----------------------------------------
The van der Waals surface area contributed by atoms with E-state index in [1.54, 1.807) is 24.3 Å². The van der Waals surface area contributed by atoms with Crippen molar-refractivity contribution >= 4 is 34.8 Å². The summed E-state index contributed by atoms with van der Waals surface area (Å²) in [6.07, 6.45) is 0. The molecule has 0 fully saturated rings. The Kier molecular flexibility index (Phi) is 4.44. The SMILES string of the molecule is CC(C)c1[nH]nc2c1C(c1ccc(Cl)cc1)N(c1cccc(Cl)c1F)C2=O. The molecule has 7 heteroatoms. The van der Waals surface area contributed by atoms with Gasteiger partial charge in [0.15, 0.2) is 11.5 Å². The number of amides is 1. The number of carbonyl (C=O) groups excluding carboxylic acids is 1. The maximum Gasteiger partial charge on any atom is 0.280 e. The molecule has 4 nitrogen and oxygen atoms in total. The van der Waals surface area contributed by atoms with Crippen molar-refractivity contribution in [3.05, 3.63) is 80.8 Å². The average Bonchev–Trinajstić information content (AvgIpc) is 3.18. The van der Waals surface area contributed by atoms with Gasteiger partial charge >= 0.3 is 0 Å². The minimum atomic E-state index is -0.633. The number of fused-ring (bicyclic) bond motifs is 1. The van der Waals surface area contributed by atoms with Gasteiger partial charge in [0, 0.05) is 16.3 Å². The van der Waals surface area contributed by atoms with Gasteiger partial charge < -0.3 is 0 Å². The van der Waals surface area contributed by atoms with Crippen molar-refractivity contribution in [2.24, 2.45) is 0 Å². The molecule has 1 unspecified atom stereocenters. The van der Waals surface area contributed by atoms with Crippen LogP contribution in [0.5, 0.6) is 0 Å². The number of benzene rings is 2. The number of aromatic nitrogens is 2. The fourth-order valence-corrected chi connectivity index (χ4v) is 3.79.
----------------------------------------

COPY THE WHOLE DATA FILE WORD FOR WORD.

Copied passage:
The van der Waals surface area contributed by atoms with E-state index in [1.54, 1.807) is 24.3 Å². The van der Waals surface area contributed by atoms with Crippen molar-refractivity contribution >= 4 is 34.8 Å². The summed E-state index contributed by atoms with van der Waals surface area (Å²) in [6.07, 6.45) is 0. The molecule has 0 fully saturated rings. The Kier molecular flexibility index (Phi) is 4.44. The SMILES string of the molecule is CC(C)c1[nH]nc2c1C(c1ccc(Cl)cc1)N(c1cccc(Cl)c1F)C2=O. The molecule has 7 heteroatoms. The van der Waals surface area contributed by atoms with Gasteiger partial charge in [0.15, 0.2) is 11.5 Å². The number of amides is 1. The number of carbonyl (C=O) groups excluding carboxylic acids is 1. The maximum Gasteiger partial charge on any atom is 0.280 e. The molecule has 4 nitrogen and oxygen atoms in total. The van der Waals surface area contributed by atoms with Crippen molar-refractivity contribution in [3.05, 3.63) is 80.8 Å². The average Bonchev–Trinajstić information content (AvgIpc) is 3.18. The van der Waals surface area contributed by atoms with Gasteiger partial charge >= 0.3 is 0 Å². The minimum atomic E-state index is -0.633. The number of fused-ring (bicyclic) bond motifs is 1. The van der Waals surface area contributed by atoms with Gasteiger partial charge in [0, 0.05) is 16.3 Å². The van der Waals surface area contributed by atoms with Gasteiger partial charge < -0.3 is 0 Å². The van der Waals surface area contributed by atoms with Crippen molar-refractivity contribution in [2.24, 2.45) is 0 Å². The molecule has 1 unspecified atom stereocenters. The van der Waals surface area contributed by atoms with Crippen LogP contribution in [0.5, 0.6) is 0 Å². The number of benzene rings is 2. The number of aromatic nitrogens is 2. The fourth-order valence-corrected chi connectivity index (χ4v) is 3.79.